The library has a new search technique that consistently finds feasible to near-optimal solutions in a reasonable time period.
Some characteristics of this technology are:
The most important feature is the invention that provides the ability of the library to focus on finding good solutions. The deepest search on the capacitated vehicle problem averaged 0.83% over optimal. When this feature was turned off, solutions averaged 4.26% over optimal (which is still rather impressive).
The search is non-monotonic: assumptions that are no longer viable are removed, rather than backtracking to a prior point in the search where the assumption does not exist. The library prevents the search from becoming circular without eliminating the ability to examine any part of the search space.
Partial solutions, such as the plan for an activity, can be accepted and the search tree used to derive it is removed. The partial solution that is accepted at this point may be changed later in the search. This allows the required computer memory to remain relatively small. It will also allow the search to be interrupted and restarted later.
The above feature is the basis for incorporating a prior solution into the search, and for incremental refinement of a solution.
Once a problem has a solution, the search tree can be discarded. If a change is needed, the change can be solved without re-solving the entire problem, although all previously solved elements are subject to change. In some cases this can be done in near real time. This also allows an existing solution to be improved. For the benchmarks in this document, a preliminary solution was computed, and the routings with the highest mileage were solved again with an extended search.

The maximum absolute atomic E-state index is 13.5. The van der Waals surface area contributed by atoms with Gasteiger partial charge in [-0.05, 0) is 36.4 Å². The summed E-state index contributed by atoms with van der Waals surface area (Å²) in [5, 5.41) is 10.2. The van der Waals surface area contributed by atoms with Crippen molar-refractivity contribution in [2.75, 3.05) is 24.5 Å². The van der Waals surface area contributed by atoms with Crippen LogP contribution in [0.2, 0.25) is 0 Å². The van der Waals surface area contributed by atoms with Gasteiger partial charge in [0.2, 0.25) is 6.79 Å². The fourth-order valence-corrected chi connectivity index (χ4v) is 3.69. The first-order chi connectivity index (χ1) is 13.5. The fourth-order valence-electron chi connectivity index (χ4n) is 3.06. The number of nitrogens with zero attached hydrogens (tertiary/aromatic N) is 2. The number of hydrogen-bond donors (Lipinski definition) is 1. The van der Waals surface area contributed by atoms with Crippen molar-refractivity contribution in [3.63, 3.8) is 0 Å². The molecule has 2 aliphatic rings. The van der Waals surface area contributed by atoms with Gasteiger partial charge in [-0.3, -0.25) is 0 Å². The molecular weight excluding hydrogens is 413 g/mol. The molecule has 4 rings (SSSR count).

Since the search tree can be discarded as each activity is solved, the computer memory required is relatively small. In the benchmark tests, the 666 city problem has a total process size of less than 360 megabytes.
Extent of the search is dynamically controlled by the application.
There are single threaded and multithreaded versions of the library. The multithreaded library allows computers with multiple CPUs to be effectively used, although writing an application for it is more complex.
The system has been carefully crafted for maximum speed as that is critical for these problems. The truth maintenance system is extraordinarily efficient. Although there is a wide variation, the benchmarks in this document were creating about 5,000 hypotheses per second.
Sometimes multiple steps may be required to solve an activity. For example, in the job shop scheduler a machining operation plan might require planning the machine, tooling, and a machine operator. If a machine setup is needed, even more steps are required.
To do this, the library asks the application if a hypothesis represents a solution for the activity. If not, the library asks the application to generate additional hypotheses in new contexts until the application signals that the activity is fully solved.
Zero Cost Solution
When an application is defined as cost-based (the best solution is the lowest value), the library has an optional feature to reduce the size of the search. This also essentially requires activities to be solved one-at-a-time.